At the beginning of her novel, Lesley Belleau acknowledges missing and murdered Indigenous women, with a lovely dedication.
Belleau’s novel Sweat addresses the issues that come with the absence of women within a community and how their absence not only has an effect on their immediate family but the community as a whole, and all the generations that follow.
Her chapters weave within the spaces between fantasy and reality as it bounces between the perspectives of its two protagonists, Jolene and Beth. In it a woman falls down into the abyss, like Alice falling down the rabbit hole, memories resurface that try to engulf Jolene, knocking her about like rough waves and Beth creates a haunting painting that follows the reader throughout the novel.
Lesley Belleau structured the novel in a way that allows the chapters to connect to one another. Each character has their own story but these stories beautifully blend together, creating one large tapestry. A decision that Lesley seems to have made puposefully. It relates to the way in which she discusses the missing and murdered Indigenous women, as their absence becomes loose threads in the tapestry. Although these women may have never met, their lives are still connected. The absence of these women is haunting and the remaining motherless children, widowed husbands, broken sisters, mothers and daughters echo throughout Belleau’s novel Sweat.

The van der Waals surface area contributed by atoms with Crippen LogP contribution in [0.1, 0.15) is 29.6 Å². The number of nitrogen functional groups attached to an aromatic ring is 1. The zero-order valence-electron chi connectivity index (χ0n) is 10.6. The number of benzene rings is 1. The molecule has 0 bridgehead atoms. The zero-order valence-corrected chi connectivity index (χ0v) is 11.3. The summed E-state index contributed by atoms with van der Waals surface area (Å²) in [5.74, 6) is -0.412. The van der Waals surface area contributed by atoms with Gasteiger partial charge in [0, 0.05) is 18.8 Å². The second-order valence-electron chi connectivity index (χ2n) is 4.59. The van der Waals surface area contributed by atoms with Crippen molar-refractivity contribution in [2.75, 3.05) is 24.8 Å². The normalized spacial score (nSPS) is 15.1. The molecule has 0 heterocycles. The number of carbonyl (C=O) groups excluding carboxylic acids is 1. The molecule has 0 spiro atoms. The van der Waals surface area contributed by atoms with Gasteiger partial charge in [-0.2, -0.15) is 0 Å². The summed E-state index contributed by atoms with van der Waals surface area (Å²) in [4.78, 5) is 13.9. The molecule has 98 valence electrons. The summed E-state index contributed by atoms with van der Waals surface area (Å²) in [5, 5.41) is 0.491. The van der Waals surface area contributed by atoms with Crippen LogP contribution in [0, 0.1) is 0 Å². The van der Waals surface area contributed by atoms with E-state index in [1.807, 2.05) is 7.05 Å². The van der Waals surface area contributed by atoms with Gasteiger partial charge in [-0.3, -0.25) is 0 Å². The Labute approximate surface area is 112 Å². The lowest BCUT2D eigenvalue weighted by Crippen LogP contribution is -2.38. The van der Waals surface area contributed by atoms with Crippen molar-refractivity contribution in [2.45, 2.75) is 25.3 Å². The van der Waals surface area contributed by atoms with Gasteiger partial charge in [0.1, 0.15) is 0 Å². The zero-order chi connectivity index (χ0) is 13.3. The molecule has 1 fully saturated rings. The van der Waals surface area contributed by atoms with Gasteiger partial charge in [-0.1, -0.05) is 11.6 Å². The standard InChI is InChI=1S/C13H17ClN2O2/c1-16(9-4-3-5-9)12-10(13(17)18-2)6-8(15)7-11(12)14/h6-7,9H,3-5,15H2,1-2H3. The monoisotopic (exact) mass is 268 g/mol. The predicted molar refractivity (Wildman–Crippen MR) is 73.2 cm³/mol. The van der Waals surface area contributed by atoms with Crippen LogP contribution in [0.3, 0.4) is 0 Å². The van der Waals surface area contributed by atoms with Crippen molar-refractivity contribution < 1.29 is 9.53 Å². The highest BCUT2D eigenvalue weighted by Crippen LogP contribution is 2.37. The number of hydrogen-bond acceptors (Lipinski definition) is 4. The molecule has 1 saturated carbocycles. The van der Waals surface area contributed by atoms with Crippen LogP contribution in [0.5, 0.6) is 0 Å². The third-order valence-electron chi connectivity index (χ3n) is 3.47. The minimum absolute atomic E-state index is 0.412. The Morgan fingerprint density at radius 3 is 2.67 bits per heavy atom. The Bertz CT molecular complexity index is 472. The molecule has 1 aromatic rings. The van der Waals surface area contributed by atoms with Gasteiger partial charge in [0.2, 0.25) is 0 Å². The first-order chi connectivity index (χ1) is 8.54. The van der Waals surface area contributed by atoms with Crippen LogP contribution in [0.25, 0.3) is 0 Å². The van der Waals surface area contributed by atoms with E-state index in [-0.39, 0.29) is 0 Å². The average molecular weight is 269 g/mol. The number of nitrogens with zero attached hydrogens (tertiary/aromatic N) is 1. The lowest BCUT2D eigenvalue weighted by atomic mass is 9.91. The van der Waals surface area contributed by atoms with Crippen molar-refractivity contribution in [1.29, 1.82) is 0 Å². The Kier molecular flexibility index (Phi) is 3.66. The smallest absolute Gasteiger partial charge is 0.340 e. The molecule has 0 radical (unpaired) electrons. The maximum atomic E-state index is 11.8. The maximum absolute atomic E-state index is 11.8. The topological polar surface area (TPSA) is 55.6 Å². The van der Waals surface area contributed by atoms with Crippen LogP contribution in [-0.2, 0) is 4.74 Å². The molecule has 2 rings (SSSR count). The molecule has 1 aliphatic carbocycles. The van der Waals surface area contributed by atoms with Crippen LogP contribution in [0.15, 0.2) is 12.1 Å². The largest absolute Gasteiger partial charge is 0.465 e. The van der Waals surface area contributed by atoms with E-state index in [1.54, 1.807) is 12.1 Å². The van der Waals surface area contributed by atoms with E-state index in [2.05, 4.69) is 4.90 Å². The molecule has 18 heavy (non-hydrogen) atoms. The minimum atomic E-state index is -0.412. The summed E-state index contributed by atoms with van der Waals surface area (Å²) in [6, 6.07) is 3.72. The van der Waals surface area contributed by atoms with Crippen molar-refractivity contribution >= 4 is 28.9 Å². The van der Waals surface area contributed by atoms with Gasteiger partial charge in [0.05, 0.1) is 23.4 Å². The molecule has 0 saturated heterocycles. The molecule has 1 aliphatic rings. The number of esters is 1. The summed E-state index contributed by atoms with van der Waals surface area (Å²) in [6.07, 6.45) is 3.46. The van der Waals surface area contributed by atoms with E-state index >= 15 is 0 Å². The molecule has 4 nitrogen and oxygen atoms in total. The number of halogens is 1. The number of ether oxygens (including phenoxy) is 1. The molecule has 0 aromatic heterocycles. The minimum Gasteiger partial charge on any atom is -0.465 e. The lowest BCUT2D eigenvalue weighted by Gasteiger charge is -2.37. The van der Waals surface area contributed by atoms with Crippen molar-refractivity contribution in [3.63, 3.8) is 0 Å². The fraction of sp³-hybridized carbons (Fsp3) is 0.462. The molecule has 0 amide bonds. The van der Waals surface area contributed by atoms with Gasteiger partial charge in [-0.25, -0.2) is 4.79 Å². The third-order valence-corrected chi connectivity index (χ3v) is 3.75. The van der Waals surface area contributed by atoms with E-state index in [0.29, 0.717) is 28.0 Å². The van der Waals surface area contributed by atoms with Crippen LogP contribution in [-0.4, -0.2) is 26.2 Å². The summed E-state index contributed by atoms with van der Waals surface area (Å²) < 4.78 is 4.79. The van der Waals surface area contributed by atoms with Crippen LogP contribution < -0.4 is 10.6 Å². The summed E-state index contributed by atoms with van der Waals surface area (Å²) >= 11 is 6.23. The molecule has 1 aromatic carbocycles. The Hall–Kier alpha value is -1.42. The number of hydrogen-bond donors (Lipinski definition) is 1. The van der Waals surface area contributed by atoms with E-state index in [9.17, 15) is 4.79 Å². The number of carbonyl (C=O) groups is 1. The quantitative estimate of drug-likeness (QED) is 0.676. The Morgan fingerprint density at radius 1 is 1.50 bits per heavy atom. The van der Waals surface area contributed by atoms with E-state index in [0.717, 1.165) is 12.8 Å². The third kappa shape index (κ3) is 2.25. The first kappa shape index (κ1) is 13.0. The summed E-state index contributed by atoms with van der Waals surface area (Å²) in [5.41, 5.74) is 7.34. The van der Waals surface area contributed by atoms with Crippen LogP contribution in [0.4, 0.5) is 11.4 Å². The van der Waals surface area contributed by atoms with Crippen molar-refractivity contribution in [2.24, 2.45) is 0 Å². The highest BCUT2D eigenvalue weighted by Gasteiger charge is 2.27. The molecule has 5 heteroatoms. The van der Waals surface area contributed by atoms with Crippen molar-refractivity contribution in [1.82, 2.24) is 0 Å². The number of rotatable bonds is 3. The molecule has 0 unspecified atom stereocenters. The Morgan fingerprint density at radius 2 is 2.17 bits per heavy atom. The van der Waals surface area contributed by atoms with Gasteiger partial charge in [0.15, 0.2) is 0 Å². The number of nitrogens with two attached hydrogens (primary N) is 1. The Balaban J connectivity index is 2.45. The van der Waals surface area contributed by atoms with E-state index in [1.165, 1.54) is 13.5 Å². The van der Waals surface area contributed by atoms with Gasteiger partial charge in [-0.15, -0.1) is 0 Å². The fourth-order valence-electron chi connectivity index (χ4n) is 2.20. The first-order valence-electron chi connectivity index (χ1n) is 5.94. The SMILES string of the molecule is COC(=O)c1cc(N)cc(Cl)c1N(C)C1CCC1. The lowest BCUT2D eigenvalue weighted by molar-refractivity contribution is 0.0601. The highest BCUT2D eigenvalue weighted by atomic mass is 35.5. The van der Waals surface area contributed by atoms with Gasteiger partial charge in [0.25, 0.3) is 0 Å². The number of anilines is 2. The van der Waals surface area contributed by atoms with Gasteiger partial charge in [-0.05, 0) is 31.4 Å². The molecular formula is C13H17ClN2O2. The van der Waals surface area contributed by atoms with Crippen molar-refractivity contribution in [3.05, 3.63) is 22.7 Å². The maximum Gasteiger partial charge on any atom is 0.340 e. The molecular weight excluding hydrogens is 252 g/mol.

Lesley Belleau is a participant in the Idle No More movement, which she mentions at the end of the novel. She mentions the organization through a dialogue between Beth and her two young sons Juno and Keith, who Beth has been educating on Indigenous culture and current issues facing the community in Canada. Belleau did a beautiful job of incorporating this cause into her novel, in a way that seemed natural, and at the same time was able to educate the reader on its importance.
The novel strongly focuses on the absence of mother’s but also discusses the death of children, in a way that is both haunting and heartbreaking.
The first being Beth’s painting of the dead babies, and the death of her infant son Daniel. The next being a scene with the death of children, and the cutting open of mother’s wombs on page.84 of the novel. It hauntingly echoes the events that happened within Residential Schools and during The 60s Scoop, in which children were stripped away from their mothers and the rest of the country turned a blind eye. There is another scene where the children’s wombs violently cut open by the doctors and the one doctor just sits and sips from his cup while looking at a picture of his own family.
There is a disconnection to the acts which have been committed and the guilt that the people who have committed them should have felt in this scene. It gives a strong sense of the treatment of Indigenous people. The brutality of it all…done with blinders over the eyes so that they don’t have to see the blood of innocence on their hands.
Belleau’s novel can by found on Goodreads.